The National Health Service England has vowed to fight the High Court ruling that says it has the legal power to commission PrEP HIV drugs to prevent HIV infection in gay men. It gave a stark warning that in making the NHS responsible for funding the £5,000 per patient per year therapy, it may be forced to cut back on other treatments, including offering drugs to children with cystic fibrosis to help them breath.
That is just one of the nine treatments that face the axe if the NHS is forced to provide the PrEP HIV drug Truvada manufactured by Gilead.
The others include stem cell transplants for a rare blood cancer, prosthetic knees for amputees as well as a drug to prevent low sodium levels in the blood of chemotherapy patients, The Times reports.
The other treatments that could potentially be affected include childhood narcolepsy and brain implants for children with hearing problems.
NHS England said that a series of new treatments will be put on hold while the PrEP issue is being resolved, as it had only £14.6bn allocated for rarer ailments, The Times reports.
It described the NHS England statement as "unusually blunt", which effectively said that the court ruling that it can provide the HIV therapy meant that it could not fund other treatments. "Given the ruling, NHS England cannot confirm funding for those treatments and services in levels three and four," the statement said.
NHS England is insisting that the court's ruling interprets the legislation governing its role and functions "in a way that is inconsistent with Parliament's intention" and that it has been granted leave to appeal, with a commitment to expedite the hearing as fast as possible.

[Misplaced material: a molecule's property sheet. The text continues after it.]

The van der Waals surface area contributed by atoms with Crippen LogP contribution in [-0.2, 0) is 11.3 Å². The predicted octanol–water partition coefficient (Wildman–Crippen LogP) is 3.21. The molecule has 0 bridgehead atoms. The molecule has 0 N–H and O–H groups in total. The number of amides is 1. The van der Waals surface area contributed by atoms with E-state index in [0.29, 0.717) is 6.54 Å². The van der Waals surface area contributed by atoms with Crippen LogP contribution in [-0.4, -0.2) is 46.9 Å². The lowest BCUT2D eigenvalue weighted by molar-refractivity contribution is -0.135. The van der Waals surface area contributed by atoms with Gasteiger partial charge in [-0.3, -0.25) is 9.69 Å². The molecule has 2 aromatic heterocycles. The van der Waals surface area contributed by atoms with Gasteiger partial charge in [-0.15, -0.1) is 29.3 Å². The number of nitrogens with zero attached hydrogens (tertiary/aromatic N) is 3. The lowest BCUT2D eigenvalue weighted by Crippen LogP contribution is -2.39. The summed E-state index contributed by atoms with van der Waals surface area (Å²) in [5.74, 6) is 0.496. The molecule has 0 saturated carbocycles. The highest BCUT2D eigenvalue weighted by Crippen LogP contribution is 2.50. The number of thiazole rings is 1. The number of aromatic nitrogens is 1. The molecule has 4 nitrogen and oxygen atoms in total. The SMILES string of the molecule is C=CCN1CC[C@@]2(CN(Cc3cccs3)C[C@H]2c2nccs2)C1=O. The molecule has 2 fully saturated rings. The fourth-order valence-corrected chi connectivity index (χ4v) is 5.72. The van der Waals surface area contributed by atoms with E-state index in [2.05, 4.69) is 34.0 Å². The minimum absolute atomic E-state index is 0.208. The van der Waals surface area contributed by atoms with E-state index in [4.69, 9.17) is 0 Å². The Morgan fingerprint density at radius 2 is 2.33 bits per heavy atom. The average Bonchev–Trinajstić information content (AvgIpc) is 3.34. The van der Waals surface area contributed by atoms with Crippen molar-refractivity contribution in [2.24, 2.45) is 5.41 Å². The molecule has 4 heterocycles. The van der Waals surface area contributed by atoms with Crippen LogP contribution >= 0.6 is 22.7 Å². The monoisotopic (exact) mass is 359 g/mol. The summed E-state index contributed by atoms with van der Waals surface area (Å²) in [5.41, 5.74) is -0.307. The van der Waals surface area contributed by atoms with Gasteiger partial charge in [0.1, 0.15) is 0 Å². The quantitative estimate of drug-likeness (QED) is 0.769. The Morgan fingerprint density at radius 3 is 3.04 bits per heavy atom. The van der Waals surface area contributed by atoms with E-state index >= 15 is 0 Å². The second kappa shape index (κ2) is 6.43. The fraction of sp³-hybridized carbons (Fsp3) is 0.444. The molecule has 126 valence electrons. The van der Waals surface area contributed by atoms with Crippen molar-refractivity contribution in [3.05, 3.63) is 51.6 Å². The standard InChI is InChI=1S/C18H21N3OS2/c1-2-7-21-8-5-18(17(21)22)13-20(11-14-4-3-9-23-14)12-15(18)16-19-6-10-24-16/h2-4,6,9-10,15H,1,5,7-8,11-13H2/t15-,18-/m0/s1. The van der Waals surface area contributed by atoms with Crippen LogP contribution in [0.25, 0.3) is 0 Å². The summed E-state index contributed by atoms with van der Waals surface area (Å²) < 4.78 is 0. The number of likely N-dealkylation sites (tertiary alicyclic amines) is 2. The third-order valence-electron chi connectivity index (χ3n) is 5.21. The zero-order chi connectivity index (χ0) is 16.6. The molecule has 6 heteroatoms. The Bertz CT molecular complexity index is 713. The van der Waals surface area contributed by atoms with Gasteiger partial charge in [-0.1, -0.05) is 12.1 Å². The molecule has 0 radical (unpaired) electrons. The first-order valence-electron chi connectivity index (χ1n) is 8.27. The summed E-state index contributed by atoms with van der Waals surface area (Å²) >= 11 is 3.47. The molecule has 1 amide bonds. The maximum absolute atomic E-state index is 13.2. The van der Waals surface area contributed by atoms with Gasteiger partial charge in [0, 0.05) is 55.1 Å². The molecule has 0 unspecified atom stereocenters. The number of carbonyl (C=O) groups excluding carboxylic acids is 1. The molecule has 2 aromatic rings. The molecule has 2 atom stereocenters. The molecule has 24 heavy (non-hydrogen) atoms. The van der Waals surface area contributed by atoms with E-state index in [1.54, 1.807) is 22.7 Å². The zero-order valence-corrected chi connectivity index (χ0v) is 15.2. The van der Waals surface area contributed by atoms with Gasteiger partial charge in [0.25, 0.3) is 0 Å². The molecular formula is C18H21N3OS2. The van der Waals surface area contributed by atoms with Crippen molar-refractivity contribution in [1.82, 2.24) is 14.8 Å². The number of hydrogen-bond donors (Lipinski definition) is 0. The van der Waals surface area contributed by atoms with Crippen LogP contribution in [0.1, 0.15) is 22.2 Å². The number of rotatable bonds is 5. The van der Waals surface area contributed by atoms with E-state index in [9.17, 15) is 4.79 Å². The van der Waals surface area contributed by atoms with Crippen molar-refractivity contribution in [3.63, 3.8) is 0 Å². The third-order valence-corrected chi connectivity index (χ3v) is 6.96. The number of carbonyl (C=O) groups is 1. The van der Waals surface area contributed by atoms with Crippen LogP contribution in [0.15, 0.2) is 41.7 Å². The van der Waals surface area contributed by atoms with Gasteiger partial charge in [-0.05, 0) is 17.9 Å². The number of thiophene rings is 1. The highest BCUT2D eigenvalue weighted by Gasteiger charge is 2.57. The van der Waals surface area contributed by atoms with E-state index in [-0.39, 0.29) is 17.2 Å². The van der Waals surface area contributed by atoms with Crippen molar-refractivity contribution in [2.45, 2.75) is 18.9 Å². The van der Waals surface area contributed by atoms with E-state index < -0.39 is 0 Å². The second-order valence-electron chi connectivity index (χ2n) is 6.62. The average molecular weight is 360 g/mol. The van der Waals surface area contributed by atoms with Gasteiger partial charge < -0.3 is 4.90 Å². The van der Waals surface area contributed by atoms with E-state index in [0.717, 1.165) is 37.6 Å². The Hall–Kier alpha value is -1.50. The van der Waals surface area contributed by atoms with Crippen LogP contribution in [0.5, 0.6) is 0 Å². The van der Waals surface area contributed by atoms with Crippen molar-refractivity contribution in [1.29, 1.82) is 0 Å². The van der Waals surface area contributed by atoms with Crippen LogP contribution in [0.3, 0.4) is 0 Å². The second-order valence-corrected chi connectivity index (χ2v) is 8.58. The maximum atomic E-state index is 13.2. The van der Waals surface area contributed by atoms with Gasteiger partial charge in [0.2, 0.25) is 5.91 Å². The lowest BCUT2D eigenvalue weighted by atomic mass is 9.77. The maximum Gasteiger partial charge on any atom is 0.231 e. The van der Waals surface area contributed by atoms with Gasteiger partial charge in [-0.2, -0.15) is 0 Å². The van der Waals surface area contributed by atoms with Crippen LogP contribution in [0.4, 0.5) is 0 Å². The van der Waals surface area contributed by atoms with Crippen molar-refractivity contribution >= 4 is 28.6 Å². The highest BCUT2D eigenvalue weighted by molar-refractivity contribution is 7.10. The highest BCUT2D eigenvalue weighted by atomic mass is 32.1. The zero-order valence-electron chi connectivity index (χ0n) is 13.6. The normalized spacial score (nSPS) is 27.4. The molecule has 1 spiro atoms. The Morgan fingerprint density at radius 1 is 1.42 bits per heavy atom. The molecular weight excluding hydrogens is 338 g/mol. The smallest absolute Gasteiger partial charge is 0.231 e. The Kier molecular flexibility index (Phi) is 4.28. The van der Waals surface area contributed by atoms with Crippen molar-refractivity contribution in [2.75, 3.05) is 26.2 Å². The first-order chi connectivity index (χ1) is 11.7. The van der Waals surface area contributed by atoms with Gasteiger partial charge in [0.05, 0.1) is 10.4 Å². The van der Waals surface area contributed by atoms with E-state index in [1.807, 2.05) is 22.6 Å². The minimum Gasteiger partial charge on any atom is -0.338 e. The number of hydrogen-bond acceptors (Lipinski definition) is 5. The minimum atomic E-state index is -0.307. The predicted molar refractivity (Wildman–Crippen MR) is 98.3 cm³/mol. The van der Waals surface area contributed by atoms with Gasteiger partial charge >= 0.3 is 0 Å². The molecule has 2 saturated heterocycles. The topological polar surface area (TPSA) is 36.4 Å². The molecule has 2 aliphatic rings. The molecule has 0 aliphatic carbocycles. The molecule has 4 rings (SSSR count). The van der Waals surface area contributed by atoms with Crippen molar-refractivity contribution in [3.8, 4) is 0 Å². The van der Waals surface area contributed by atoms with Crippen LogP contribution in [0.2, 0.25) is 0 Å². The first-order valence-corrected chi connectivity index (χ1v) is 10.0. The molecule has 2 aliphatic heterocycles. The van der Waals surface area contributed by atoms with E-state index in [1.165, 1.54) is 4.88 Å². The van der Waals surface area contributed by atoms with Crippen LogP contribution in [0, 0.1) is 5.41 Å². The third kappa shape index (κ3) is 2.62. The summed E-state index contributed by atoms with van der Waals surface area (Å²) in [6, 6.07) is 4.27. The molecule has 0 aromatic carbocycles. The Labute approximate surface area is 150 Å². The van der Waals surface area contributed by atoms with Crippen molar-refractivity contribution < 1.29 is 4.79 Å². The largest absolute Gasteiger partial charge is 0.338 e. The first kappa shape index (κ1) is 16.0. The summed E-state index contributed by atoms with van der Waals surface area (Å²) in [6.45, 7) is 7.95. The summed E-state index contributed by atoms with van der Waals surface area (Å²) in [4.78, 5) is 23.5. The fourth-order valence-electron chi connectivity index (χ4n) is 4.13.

Drugs for rare conditions are categorised by both their costs and their effectiveness and are ranked from levels one to five. NHS England had insisted that the local authorities should be responsible for providing HIV prevention services but the National Aids Trust contested this and took the matter to court.
The NHS now says that while funding for treatment and services in levels one and two of the Clinical Priorities Advisory Group prioritisation round will continue to remain available to patients and will not be affected by subsequent court decisions, funding for those in levels three and four cannot be confirmed.
"This is to ensure that sufficient funding remains available for PrEP should it be prioritised in the event that the Court of Appeal upholds the judge's decision." As such, it is publishing a draft policy proposition for the commissioning of PrEP for public consultation as soon as possible.
Gilead to be asked to give best and final price on Truvada
NHS England will also now ask manufacturers of drugs and treatments previously placed in levels three, four and five of the provisional prioritisation list, as well as Gilead to submit their "best and final" prices so that it can properly compare the cost of each policy.
It warned: "In the event that PrEP does end up being ranked against alternative interventions by CPAG, the prices by Gilead will affect the likelihood that it is able to be commissioned."
Dr Jonathan Fielden, NHS England's Director of Specialised Commissioning and Deputy National Medical Director said that although the NHS will start consulting on PrEP to enable it to be assessed as part of the prioritisation round, it does not necessarily mean that it would actually succeed as a candidate for funding when ranked against other interventions.
The National Aids Trust charity said that while most men who have sex with men, and who have the highest risk of contracting the virus, do use condoms, the public health services have an "ethical duty" to provide a preventive treatment for those who do not.
Deborah Gold from the National Aids Trust however has not taken too kindly to the NHS playing off other patients suffering from rare conditions against those at risk of HIV infection. "NHS England press releases now appear to be pitting PrEP against other treatments. Had NHS England not unlawfully pulled PrEP from its decision-making process in March, all prioritised new policies and drugs would now already be funded."